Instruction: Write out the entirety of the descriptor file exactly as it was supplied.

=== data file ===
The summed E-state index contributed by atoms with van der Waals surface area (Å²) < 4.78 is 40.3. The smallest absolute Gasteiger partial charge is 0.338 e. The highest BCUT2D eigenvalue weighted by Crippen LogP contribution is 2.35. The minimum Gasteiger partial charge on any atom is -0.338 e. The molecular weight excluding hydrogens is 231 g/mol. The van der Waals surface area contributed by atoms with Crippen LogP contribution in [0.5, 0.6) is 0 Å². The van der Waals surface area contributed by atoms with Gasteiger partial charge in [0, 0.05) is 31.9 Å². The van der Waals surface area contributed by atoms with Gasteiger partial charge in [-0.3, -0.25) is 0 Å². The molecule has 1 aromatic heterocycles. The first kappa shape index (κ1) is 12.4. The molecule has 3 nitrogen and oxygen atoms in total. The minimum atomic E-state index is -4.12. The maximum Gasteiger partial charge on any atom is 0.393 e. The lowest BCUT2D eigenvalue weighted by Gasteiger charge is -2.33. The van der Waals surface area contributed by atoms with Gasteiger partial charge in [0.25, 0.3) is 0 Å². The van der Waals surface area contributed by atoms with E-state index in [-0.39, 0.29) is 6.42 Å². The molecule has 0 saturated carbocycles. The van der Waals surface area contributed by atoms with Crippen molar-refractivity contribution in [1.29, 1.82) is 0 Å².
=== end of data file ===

The summed E-state index contributed by atoms with van der Waals surface area (Å²) < 4.78 is 40.3. The smallest absolute Gasteiger partial charge is 0.338 e. The highest BCUT2D eigenvalue weighted by Crippen LogP contribution is 2.35. The minimum Gasteiger partial charge on any atom is -0.338 e. The molecular weight excluding hydrogens is 231 g/mol. The van der Waals surface area contributed by atoms with Crippen LogP contribution in [0.5, 0.6) is 0 Å². The van der Waals surface area contributed by atoms with Gasteiger partial charge in [0, 0.05) is 31.9 Å². The van der Waals surface area contributed by atoms with Gasteiger partial charge in [-0.3, -0.25) is 0 Å². The molecule has 1 aromatic heterocycles. The first kappa shape index (κ1) is 12.4. The molecule has 3 nitrogen and oxygen atoms in total. The minimum atomic E-state index is -4.12. The maximum Gasteiger partial charge on any atom is 0.393 e. The lowest BCUT2D eigenvalue weighted by Gasteiger charge is -2.33. The van der Waals surface area contributed by atoms with Gasteiger partial charge in [0.25, 0.3) is 0 Å². The van der Waals surface area contributed by atoms with E-state index in [-0.39, 0.29) is 6.42 Å². The molecule has 0 saturated carbocycles. The van der Waals surface area contributed by atoms with Crippen molar-refractivity contribution in [1.29, 1.82) is 0 Å².